I make no apologies for my unabashed support of Barack Obama. I have no more tolerance for those who profess that he scares them, that they worry that he’s going to sell out this country. That’s total nonsense and you’re too ignorant for words to even believe it. If I hear or read one more person assert that he’s a Muslim and that he’s going to help the terrorists destroy the United States, I’m going to scream. And so help me, if I read or hear one more white person say that he is a reverse racist, I’m going to forget that I believe in nonviolence and slap somebody up side the head. By the way, my head was wagging when I wrote that last line.

Barack Obama is a man of principle. He is a man of intelligence. He is the man to lead this country forward on this journey of healing and I’m proud to claim him as my candidate of choice.

As a seventeen year old, I dragged around my guitar in a battered case with peace signs all over it, and sang songs about peace and love, but I was filled with the despair of youth, that the world in which I lived would never “give peace a chance,” nor ever find those “answers blowin’ in the wind.” I thought that the racial division that filled my world would outlast my lifetime. My heart cried for the ongoing list of martyrs–Emmett Till, Medgar Evers, Jonathan M. Daniels, James Chaney, Andrew Goodman, Michael Schwerner, King, JFK, Bobby….

The Civil Rights Memorial that stands in front of the Southern Law Poverty Center includes the names of many of the people who risked and lost their lives in the pursuit of justice. I visited the memorial in August 1993. I recall my visit very clearly, because it was on that trip that I decided to go to law school. The memorial is black granite. It bears the names of the martyrs on a large disc in front of a curved wall that bears a favorite line of Dr. King’s, “Until justice rolls down like waters and righteousness like a mighty stream.” A steady stream of water bubbles out of the disc and washes over its surface, and water cascades down the curved wall. When I visited the memorial back in 1993, I sat and stared at it for a long time and I cried, not so much for the dead, but for the living because I had no hope that we were going forward and I feared that their deaths had been in vain. I am allowing myself to believe that I was wrong. I am engaging in the audacity of hope, and it feels really good.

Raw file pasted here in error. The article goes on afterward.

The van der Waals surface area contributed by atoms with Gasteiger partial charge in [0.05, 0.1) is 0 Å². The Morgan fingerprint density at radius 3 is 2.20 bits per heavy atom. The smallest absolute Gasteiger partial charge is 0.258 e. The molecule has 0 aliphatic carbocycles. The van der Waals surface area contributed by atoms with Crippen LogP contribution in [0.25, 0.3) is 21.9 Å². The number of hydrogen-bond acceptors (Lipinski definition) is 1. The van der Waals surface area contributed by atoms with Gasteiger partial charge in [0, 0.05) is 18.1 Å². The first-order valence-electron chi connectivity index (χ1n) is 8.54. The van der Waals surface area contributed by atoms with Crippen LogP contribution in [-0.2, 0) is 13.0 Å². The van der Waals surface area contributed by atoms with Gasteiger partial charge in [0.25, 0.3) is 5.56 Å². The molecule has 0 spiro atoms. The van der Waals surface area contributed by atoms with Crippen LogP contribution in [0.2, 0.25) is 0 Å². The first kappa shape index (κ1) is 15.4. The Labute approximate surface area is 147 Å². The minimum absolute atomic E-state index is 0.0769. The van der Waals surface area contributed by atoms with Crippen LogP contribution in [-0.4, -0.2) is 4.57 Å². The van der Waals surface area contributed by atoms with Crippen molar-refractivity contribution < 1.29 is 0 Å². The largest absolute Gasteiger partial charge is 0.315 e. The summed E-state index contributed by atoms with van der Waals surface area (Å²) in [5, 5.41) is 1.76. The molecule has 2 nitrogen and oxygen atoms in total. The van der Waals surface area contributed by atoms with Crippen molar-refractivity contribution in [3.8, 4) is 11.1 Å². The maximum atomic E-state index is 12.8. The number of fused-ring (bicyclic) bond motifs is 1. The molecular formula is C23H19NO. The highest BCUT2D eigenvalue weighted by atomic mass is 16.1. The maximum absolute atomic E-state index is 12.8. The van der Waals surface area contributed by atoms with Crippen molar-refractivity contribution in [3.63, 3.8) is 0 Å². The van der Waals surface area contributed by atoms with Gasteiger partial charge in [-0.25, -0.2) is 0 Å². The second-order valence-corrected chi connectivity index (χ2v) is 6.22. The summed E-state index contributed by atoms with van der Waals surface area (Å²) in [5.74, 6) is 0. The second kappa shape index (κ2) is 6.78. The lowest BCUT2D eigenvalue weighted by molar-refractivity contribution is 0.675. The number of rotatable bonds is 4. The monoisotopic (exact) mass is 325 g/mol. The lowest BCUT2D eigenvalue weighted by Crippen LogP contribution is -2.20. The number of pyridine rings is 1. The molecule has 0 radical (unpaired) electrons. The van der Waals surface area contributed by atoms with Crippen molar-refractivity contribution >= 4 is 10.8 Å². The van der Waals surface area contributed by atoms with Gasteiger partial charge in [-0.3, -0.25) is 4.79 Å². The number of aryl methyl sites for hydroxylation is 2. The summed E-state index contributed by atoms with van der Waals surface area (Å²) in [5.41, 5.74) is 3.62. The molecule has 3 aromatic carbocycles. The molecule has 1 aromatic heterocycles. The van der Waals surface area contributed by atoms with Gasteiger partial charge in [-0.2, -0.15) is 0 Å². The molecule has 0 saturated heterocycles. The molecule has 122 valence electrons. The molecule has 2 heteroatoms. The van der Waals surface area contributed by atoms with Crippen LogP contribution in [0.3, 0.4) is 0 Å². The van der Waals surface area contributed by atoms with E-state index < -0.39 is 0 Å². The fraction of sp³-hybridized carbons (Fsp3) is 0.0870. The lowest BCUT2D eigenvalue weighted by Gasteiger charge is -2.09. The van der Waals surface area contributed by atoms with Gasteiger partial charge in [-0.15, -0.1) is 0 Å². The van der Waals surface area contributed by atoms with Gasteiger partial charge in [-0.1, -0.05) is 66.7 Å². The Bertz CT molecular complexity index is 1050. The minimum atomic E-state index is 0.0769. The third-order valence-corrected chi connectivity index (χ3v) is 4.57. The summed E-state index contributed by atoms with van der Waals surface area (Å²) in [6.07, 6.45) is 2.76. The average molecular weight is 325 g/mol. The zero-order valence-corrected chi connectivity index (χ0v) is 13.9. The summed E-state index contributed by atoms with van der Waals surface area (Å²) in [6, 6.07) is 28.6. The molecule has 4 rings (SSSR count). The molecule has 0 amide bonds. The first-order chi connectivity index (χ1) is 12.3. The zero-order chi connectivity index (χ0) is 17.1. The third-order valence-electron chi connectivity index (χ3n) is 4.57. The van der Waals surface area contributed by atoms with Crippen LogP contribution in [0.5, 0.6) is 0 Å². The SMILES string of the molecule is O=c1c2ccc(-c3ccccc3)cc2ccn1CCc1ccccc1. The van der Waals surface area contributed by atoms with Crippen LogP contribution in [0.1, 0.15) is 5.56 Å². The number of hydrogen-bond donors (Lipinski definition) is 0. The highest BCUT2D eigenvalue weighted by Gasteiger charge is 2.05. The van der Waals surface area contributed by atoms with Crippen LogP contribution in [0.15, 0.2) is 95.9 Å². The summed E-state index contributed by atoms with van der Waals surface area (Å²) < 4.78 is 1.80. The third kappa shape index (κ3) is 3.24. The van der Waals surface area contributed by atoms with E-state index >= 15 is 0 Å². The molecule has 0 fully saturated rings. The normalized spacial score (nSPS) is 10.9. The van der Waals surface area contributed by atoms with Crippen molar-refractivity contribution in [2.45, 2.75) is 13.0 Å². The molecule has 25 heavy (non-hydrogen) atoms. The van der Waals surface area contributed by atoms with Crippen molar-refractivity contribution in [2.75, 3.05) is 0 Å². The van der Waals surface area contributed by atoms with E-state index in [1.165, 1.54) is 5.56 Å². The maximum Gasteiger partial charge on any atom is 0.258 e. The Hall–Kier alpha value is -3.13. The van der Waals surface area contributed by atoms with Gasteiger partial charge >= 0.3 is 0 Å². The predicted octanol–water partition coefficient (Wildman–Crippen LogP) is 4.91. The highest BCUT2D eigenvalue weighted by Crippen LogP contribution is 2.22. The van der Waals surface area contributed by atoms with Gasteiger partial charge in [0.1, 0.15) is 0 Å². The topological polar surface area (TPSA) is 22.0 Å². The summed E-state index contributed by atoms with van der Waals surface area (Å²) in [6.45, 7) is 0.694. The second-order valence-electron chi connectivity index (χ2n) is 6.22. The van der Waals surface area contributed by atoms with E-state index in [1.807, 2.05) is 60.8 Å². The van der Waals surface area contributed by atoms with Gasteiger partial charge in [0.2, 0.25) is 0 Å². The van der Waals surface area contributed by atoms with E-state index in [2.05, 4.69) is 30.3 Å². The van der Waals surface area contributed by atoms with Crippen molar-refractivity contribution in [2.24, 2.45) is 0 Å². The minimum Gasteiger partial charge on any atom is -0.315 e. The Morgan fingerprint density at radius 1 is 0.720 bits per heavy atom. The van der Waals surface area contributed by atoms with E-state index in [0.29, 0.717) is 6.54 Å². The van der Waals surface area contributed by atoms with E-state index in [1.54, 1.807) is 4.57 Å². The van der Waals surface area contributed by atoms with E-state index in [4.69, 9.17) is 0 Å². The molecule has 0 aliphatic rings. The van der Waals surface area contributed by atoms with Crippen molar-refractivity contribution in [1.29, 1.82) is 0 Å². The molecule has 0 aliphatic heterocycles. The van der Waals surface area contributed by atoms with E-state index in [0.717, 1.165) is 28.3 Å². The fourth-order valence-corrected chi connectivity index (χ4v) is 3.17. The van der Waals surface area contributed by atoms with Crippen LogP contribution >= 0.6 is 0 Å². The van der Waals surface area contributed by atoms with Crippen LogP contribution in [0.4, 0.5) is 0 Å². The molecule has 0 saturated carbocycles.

Below is a poem that I wrote after viewing the civil rights memorial in Montgomery, Alabama.

Memorial in Montgomery
casting long shadows in the afternoon sun
the wall is smooth, black
warm to the touch

the water falls down like healing rain
slides, swirls
drains away
washes clean…

close by, rising from the earth
stands the remembrance of struggle
a litany of the martyred
finite circle of sorrow and joy

cross over the river Jordan
fall down, fall down
like the walls of Jericho
like the walls of Jericho

dark mirror of tears take me home
wash my heart in justice
bathe my soul in peace
fall down, fall down
like healing rain

The Caffeine Entry

Imagine if you will, a short, pleasingly plump, female hamster with adorable curly twists, running non-stop on a wheel for two weeks straight. Imagine that said hamster, having jumped off the treadmill for a brief respite, is now doing a happy dance and singing “Hallelujah.”